A couple of years ago there was a lot of noise about that crying it out study, which indicated that “graduated extinction” (which is different from simply leaving the baby to cry) isn’t harmful to infants. On my Facebook feed I heard (like many of you heard) a lot from both sides of the debate, decrying the study as too small to be useful or hailing it as the definitive answer from science. People ask me to weigh in on research like this because my work revolves around working with parents but I’m not that interested in getting parents to do things some mythical right way to raise babies because there isn’t one.
When my son was a teensy-tiny infant I thought someone should invent a sim baby program so that I could make the most appropriate parenting decisions every single time. I could try virtually feeding him rice cereal as a first food and then hit restart to go back and try feeding him sweet potato to see which made him turn out best. Because even then — when the internet was fairly primitive and we all used Netscape — there was so much information out there and such strong opinions about every little thing. It’s not like my mom’s day where the parenting experts were limited to the people you actually knew and saw on a day-to-day basis (and maybe your dog-eared copy of Dr. Spock‘s book). Now there are a whole slew of people who have opinions on every little thing from first foods to sleep habits to how to tell your child that you like the painting they made in preschool (that is if you fall in the pro-preschool camp because oh boy are their opinions about that, too).
Here’s the thing, I don’t want you to raise your child in any particular way. I want you to raise your child your way. I don’t want the parents I work with making decisions solely based on the headlines generated by researchers in South Australia; I want them to figure out how to tune into what they need and what their children need and make decisions based on that. If the researchers in South Australia help inform those decisions — whether that’s helping parents feel good about sleep training or highlighting their own reservations about it — then great.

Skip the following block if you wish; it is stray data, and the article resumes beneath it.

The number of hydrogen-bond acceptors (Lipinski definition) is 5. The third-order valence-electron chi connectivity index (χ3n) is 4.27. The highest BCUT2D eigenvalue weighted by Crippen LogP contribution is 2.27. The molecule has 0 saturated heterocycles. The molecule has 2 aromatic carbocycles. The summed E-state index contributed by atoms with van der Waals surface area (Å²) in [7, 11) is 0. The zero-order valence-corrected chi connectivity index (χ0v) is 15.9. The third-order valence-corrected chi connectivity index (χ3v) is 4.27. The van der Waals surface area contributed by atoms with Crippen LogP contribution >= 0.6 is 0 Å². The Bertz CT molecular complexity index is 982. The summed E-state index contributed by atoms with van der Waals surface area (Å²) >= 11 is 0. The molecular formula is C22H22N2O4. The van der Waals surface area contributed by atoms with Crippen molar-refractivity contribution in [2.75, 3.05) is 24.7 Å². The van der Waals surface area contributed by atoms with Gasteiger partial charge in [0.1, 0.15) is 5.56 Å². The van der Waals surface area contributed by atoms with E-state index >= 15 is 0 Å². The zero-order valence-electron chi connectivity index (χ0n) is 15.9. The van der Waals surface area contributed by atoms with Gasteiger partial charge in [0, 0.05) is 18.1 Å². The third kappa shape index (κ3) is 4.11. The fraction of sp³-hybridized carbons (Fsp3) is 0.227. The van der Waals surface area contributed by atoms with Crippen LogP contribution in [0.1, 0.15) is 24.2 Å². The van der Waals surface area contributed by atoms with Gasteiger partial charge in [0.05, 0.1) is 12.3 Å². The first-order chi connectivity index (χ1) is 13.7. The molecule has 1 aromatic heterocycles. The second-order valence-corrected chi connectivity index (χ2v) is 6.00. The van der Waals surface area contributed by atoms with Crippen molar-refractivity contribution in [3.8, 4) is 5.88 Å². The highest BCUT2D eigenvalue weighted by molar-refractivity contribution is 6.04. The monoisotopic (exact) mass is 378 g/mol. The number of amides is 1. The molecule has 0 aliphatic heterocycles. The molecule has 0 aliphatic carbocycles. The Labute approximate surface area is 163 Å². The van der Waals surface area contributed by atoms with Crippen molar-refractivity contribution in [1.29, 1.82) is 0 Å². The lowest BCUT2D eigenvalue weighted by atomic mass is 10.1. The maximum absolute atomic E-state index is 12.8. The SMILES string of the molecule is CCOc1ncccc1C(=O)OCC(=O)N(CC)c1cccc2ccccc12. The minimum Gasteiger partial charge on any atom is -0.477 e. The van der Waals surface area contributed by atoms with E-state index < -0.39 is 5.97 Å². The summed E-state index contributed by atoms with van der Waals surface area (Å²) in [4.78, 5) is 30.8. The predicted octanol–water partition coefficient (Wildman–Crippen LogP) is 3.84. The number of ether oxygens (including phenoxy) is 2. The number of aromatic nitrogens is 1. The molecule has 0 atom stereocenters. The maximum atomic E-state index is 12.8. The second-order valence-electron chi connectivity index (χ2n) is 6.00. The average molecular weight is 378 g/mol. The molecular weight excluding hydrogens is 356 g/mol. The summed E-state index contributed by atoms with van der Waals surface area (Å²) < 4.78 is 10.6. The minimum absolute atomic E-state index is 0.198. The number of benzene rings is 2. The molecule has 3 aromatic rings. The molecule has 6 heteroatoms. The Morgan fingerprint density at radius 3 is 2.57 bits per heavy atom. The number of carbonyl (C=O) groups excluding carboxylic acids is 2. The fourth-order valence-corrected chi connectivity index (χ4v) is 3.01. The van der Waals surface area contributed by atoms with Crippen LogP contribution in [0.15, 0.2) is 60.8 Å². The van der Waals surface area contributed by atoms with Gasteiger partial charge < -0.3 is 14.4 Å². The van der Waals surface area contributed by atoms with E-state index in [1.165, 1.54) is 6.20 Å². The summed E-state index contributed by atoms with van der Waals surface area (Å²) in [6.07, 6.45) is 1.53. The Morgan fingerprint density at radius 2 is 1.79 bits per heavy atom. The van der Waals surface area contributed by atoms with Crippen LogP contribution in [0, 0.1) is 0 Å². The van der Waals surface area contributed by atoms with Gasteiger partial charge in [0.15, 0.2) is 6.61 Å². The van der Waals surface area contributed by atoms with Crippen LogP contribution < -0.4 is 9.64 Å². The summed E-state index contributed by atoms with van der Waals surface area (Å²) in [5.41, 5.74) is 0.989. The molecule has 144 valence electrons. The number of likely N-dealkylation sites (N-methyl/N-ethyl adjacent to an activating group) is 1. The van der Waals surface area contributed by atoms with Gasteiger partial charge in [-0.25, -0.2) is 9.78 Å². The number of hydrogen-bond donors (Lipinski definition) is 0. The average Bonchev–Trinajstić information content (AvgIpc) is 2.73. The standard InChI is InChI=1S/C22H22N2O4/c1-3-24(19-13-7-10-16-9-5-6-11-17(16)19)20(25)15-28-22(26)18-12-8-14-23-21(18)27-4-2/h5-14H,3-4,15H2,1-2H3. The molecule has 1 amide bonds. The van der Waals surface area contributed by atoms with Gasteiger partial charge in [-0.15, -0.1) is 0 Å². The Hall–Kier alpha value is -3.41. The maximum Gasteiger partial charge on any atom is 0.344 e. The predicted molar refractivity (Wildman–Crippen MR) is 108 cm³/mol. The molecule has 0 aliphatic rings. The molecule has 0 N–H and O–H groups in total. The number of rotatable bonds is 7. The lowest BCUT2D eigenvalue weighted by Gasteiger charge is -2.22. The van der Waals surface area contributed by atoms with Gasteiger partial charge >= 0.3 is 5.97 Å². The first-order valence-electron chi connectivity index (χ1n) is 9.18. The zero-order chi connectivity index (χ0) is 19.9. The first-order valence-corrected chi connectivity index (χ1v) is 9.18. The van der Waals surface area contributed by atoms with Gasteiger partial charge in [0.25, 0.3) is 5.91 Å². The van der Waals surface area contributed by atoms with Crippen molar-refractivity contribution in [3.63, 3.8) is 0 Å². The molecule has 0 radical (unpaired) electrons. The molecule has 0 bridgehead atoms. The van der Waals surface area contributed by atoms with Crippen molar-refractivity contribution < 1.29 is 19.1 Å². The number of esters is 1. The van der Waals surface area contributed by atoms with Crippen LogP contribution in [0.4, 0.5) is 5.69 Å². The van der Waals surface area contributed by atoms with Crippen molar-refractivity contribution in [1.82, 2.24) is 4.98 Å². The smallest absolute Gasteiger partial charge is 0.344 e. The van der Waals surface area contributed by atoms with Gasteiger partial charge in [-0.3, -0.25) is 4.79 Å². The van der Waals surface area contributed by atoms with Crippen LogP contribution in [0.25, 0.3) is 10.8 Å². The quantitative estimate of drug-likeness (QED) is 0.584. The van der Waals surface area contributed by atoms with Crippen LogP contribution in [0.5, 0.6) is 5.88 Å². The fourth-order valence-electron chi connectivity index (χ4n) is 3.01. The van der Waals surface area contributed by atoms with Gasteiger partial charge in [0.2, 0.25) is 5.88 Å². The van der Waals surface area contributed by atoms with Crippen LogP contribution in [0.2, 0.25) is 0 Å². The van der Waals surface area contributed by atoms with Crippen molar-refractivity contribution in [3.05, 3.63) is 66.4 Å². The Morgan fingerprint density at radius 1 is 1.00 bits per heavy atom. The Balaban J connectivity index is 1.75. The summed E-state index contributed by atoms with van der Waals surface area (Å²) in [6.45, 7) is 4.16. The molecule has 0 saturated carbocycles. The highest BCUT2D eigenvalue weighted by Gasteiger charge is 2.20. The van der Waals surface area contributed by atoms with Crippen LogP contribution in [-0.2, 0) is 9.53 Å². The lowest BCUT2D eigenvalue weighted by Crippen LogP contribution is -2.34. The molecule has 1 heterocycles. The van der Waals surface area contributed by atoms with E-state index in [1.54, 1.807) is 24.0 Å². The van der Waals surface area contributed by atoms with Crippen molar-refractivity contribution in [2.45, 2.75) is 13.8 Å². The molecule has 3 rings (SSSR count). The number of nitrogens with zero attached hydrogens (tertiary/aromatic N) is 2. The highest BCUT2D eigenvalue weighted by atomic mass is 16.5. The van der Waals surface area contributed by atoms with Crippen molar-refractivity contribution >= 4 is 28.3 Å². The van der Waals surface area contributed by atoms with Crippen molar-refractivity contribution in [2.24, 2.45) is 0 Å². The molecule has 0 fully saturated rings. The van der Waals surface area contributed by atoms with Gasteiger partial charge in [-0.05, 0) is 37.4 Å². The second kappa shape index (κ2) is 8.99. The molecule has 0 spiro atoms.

You and your child are a unique dyad. You and your child and your partner and the rest of your family are a complicated and distinct system. However you choose to handle sleep is only one of many decisions you’ll be making over the course of your parenting career. Those decisions are opportunities for you to build your family culture based on your values, wants and wishes for your child. They are opportunities for you to explore and respond to your child’s individual temperament and learn more about the person they will eventually become. And they are opportunities for you to begin to understand who you are as a parent.
There are definitely absolutes about parenting like your babies should always be in car seats and they need to be fed (how you feed them is up to you). But studies like this, while useful and important, cannot take into account the whole colorful array of personalities and practicalities that make up each family.
If you were to come to the membership and say, “Should I let my baby cry it out?” I would want to know so much more like who are you? And who is your baby? And what is the context of your lives together? As frustrating as it might be, I would not give you an answer because I want to help my clients find their own answers, the answers they can stand behind and feel good about. I want them to gain the confidence they’ll need for the rest of the hard work of parenting — choosing a kindergarten and giving the sex talk and figuring out curfews. As the kids say, you do you (because trying to do somebody else will just make you unhappy). Because when someone says, “Should I let my baby cry it out” what they’re really saying is they’re trying to figure something out; a definitive answer robs them of figuring it out.
Do I have strong opinions? I sure do. I have strong personal opinions about my own parenting choices. But as I say (often), there are lots of ways to be a great parent and to raise great kids. I don’t have a lock on the best way; I’ve just figured out what works for me and mine. For example, I believe my kids were best served by being force-fed a lot of show tunes and being lectured on the superiority of Sondheim over Webber. You will not convince me otherwise but I also promise not to visit that strong bias on you. You go ahead and listen to Phantom and I’ll just sit over here with my well-worn copy of Company.
So if you come to the membership site for answers, I won’t give them to you but I promise you that I will give you all the tools, information and support you need to find them for yourself.
(Why yes, this post *is* a recycled post from my old now-retired counseling blog, just in case you recognized it!)